provinces of Spain south of the Cantabrian range, which borders on the
Bay of Biscay. Most of the streams in this region mentioned by him
appear to head in the Cantabrian range or in the westward continuation
of the Pyrennees and in that range itself. Mr. Earl also calls
attention to the fact that platinum is present in places in Granada,
east of the Province of Malaga, the scene of the most recent
is little to say concerning the Tasmanian platinum mines in addition to
the report in Mineral Resources for 1914. It is reported, however,1
that Tasmanian osmiridium, which formerly went to Germany, is now being
refined in the United States, and it is believed that most of the
future output will be refined here.
USES OF PLATINUM.
jewelry industry and dentistry apparently consume about equal
quantities of platinum and represent the largest proportion of platinum
used in the United States. There is a considerable consumption in the
manufacture of chemical utensils, including anodes used in the
production of caustic alkali, and of particular importance during the
last two years is the consumption by makers of sulphuric acid.
jewelry industry, always more or less influenced by the dictates of
fashion, uses large quantities of platinum and probably has felt the
present stringency more than the industries which put platinum to a
real and necessary use. Platinum makes excellent settings for gems, but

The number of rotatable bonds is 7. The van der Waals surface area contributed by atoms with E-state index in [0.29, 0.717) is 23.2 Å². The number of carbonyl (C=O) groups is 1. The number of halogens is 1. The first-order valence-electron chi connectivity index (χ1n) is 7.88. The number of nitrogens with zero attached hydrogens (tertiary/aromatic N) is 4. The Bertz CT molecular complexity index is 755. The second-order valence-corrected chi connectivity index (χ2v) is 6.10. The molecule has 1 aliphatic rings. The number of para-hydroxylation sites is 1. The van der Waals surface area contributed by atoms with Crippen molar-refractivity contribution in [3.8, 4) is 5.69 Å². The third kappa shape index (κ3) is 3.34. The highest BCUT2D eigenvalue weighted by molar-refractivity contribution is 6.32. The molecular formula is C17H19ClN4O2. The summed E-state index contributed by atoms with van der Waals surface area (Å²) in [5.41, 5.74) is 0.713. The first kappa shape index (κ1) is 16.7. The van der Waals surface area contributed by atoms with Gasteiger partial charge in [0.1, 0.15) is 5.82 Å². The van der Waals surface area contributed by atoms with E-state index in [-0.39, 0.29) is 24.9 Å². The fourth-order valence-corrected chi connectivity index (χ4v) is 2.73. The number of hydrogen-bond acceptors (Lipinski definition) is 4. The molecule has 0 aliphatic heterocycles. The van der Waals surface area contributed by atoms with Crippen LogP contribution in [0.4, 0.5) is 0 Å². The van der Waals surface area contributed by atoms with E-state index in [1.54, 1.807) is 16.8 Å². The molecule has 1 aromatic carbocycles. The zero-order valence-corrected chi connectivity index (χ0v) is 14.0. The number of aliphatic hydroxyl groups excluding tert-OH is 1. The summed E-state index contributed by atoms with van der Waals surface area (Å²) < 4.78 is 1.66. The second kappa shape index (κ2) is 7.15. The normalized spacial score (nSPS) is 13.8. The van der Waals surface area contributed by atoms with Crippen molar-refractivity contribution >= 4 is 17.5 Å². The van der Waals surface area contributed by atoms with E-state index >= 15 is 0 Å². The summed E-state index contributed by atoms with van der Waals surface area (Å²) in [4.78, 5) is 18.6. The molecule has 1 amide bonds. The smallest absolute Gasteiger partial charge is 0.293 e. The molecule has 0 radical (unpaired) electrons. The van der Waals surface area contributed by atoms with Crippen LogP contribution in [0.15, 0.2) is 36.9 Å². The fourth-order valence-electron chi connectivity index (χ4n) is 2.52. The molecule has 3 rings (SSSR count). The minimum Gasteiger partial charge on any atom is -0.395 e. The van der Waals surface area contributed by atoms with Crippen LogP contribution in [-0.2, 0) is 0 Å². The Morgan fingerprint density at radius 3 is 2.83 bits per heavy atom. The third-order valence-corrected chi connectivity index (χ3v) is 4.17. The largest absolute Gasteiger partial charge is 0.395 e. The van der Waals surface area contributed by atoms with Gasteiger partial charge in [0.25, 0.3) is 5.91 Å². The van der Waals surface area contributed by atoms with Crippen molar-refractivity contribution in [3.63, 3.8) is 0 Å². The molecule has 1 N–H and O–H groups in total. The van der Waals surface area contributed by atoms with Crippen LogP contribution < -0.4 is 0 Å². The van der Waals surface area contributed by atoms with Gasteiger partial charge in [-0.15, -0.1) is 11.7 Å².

it is believed that this use is not essential and that, so far as
public opinion can be influenced, pressure should be brought to bear to
stop this waste of a metal that is essential in many industries. True,
platinum in jewelry can be recovered, but once in private ownership it
is practically lost to the industry. Platinum is more difficult to work
than gold or some of the white alloys of gold and platinum or of
platinum and palladium, which are also less expensive. It would seem
that some of the more common metals, such as tungsten, molybdenum, or
the chromium-cobalt alloy, stellite, might well be used for jewelry in
place of platinum. These have a silvery-white color, not quite so white
as platinum, and though they do not work as easily as the noble metal
they have possibilities which should be appreciated.
manufacturers of platinum for use in dentistry have realized the
importance of finding substitutes for the expensive metal, and the
results of an investigation conducted for the National Dental
Association recently made public2 may be summarized as follows:
substitute for platinum must satisfy the following conditions: Its
melting point must be at least well above 1,200° C; it must not be
affected by those chemical compounds formed in its application, nor
should it oxidize at a soldering temperature; it must possess
sufficient strength to resist stresses tending to change its form
1 Commerce Reports, Suppl. 60, p. 8, July 12,1915.
F. A., A development of practical substitutes for platinum and its
alloys, with special reference to alloys of tungsten and molybdenum:
Am. Inst. Min. Eng. Bull. 109, pp. 103-149, January, 1916.